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Gourd Cleaning

Green Bullet  Cleaning Exterior      

Cleaning the exterior and interior of gourds can be, and usually is, a tedious task. The hard, outer shell is covered by a very thin skin that must be removed.

You can scrape off the skin right after the gourd is harvested. This is called green cleaning. I use a leather-working knife which is about the size of a paring knife and has a very rigid, short blade and a wooden handle. Having the blade semi-sharp works best for me. I work with the green gourd on a couple of wooden slats on the rim of a large plastic garbage can filled with water and a little dish washing soap. The water allows me to soak the gourd for a while and to rinse it while I'm scraping. It doesn't take long to get the feel of the blade as you slice away the green or white skin. After the gourd is green cleaned, it must be put aside to dry. I hang gourds in the rafters of my work shop for the winter. Green cleaning seems to shorten the drying time significantly.

Partially Cleaned Gourd
 

Green Bullet  Dry Cleaning

Another method is to scrape away the outer skin in the spring after the gourds have dried. To do this, it helps to soak the gourds for an hour or two. I use the same knife and the same garbage can full of water. A brass scouring pad is a useful addition to the process. Remember to keep it wet - it is an effective tool.

Scraped gourd
 
Green Bullet  M is for Mold

Mold is good! Whether they have been green cleaned or not cleaned, all gourds will mold while drying. The mold leaves some beautiful designs on the gourd's hard shell which results in an interesting mottled appearance. When it is time to create a work of art from your gourd, the mold can be easily removed with that dandy brass scouring pad and water.

If you want a dried gourd with no mottled appearance and a uniform palomino color, green clean it and then, while it is drying, spray it occasionally with a diluted bleach solution to prevent the mold from growing.

 

Moldy gourd
 

Green Bullet  Cleaning Interior

The first and most important thing to remember is that gourd dust, includung mold dust, is BAD! VERY BAD!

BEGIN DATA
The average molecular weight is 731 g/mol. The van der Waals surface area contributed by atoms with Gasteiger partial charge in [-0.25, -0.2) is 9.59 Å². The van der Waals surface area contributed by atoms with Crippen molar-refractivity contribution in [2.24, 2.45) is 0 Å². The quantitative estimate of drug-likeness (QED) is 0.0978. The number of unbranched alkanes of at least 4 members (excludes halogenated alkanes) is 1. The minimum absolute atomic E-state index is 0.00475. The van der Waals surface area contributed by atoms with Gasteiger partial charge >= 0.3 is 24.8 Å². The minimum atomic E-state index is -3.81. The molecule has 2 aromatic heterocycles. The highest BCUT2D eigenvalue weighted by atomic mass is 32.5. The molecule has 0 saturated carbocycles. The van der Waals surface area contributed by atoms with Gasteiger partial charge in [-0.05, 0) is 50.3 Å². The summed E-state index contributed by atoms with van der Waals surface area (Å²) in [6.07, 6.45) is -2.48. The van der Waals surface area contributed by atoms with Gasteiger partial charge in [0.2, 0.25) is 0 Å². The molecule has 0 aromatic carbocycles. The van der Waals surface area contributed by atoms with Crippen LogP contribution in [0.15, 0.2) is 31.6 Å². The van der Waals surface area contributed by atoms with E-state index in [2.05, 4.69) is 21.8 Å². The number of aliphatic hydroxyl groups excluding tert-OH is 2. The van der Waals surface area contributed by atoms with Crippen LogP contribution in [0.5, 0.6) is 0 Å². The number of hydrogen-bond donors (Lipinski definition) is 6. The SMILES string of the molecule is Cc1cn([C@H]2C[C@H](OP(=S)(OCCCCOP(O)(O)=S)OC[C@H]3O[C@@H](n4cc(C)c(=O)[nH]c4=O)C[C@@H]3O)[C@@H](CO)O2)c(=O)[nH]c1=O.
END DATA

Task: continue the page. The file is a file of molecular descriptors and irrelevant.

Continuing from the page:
I recommend that anyone who intends to cut open a dried gourd and start cleaning it out wear a dust mask. Buy a good mask that will fit your face - not one of those 98 cent ones that are displayed near the paint. If you breathe much of the gourd dust you will be coughing, wheezing and clearing your throat for days. No telling what continual breathing of that stuff would do to your respiratory system.

It's a great help to have the gourd you are working on resting on a pillow. This allows you to hold the gourd securely at any angle. I use an old pillow from some long forgotten couch.

Cutting a gourd open can be done using several types of saws. A coping saw or hack saw works well for small gourds. I have a band saw with about a 7" throat on it, which will lop off the top of small to medium sized gourds very neatly. This is a bit dangerous since you are moving the gourd across the blade very quickly and holding the gourd in an unstable position. For large gourds I use a mini electric jig saw. This little saw has a very thin blade and easily cuts straight or curved lines that are penciled on the gourd. This is the perfect saw if the top you're cutting off is going to serve as the lid on your finished work of art. To get the saw blade through the shell of the gourd before starting the cut, I drill a 1/16th" hole very close to the pencil line. This allows me to force the saw blade into the gourd before pressing the ON button. A little plastic wood hides any evidence of the tiny hole I drilled.

Dust Mask
 

Green Bullet  What's in There

Gourds are full of pithy fiber and seeds like a pumpkin. I use various types of homemade scrapers to remove the bulk of this dry material. One of my most useful tools is a small wire buffing wheel attached to a drill bit extender with a wooden handle. I use this to remove, by hand, the remaining fiber that clings to the inside after scraping. I have found that using a wire wheel on an electric drill inside of a gourd can be dangerous. That wire wheel, spinning at high speed, can grab that gourd right out of your hands.

A gourd pot with a small neck, i.e. one to two inches, presents a different cleaning problem. You need a narrow scraper to get down in there. How about a table knife bent ninety degrees at the end and sharpened with a grinder? That works for me. To remove as much of the remaining pith as possible down in there where you can barely see, I use the time honored "agate swirl" technique. First I dump a handful of sharp edged agate chips into the gourd. Then I grasp it by the neck and swirl the chips around at high speed for several minutes. After that, I dump the chips and fiber out into a flat pan and blow away the fiber with an air hose. I dump the chips back into the gourd and repeat the procedure until the inside is as clean as I want it. If you don't have a mountain of agate nearby as we do, try using a handful of roofing nails. These take a little longer, but they work.

Gourd cut in half
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